P.S. My second ski now is a pair of Rossi B4s- big fat, stable ski, but still not as stubborn as Volkl and Atomics.
post #8 of 27
Thread Starter 
Thanks guys. Good advice.

EastCoaster, thanks for the offer. I don't know that ski at all (actually, I've been out of the loop on skis for a few years, as you can tell).

Steve, thanks for the suggestion. However, I'm kinda lazy about selling stuff (I've bought dozens of things on ebay, but haven't sold a thing). If anything, I'm thinking of getting one now, then getting a second later. So maybe my decision is one of which do I get first.

Craig, that's kinda what I thought and expected. Sounds like you have your bases covered. Ya, I know I should demo. I'm just excited about next year because my sister is getting a place for the winter, so I'd like to pick up an everyday ski at year-end prices.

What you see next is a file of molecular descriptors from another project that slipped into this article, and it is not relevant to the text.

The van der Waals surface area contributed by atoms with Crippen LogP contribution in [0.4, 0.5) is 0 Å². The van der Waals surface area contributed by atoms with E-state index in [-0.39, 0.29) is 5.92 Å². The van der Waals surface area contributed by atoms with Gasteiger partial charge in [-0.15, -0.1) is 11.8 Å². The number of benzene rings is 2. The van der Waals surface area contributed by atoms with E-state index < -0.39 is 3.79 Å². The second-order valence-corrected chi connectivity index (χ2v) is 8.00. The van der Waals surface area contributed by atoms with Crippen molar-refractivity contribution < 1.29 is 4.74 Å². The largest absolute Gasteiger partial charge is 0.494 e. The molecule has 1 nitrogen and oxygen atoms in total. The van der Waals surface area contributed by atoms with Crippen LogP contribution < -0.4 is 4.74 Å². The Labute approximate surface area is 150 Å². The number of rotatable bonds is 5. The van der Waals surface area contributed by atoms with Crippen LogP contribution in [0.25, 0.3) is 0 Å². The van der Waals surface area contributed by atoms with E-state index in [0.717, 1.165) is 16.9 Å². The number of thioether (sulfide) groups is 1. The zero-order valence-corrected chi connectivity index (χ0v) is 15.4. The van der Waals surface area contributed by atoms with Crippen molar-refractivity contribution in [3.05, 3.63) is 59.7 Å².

Alex, great info. Glad to know I'm not the only one with a lukewarm response to the 724EXP. Funny, you mentioned Atomic. Several years ago, I demoed a pair (I forget the model). I thought the same thing. Heavy and cumbersome. From this forum's descriptions, the 8000 does sound like it's right up my alley. If you don't mind me asking, how big are you, what size are your skis and how are they in the bumps? I get the feeling your skiing style might be similar to mine.
post #9 of 27
Out west an AC4 and do it all. I love my Allstars for carving but the AC4 does everything and carves nearly as well on anything but ice. The RX8 and Allstar would be the best choice for pure carving on piste fun. The AC4 adds some great soft snow performance and versitility.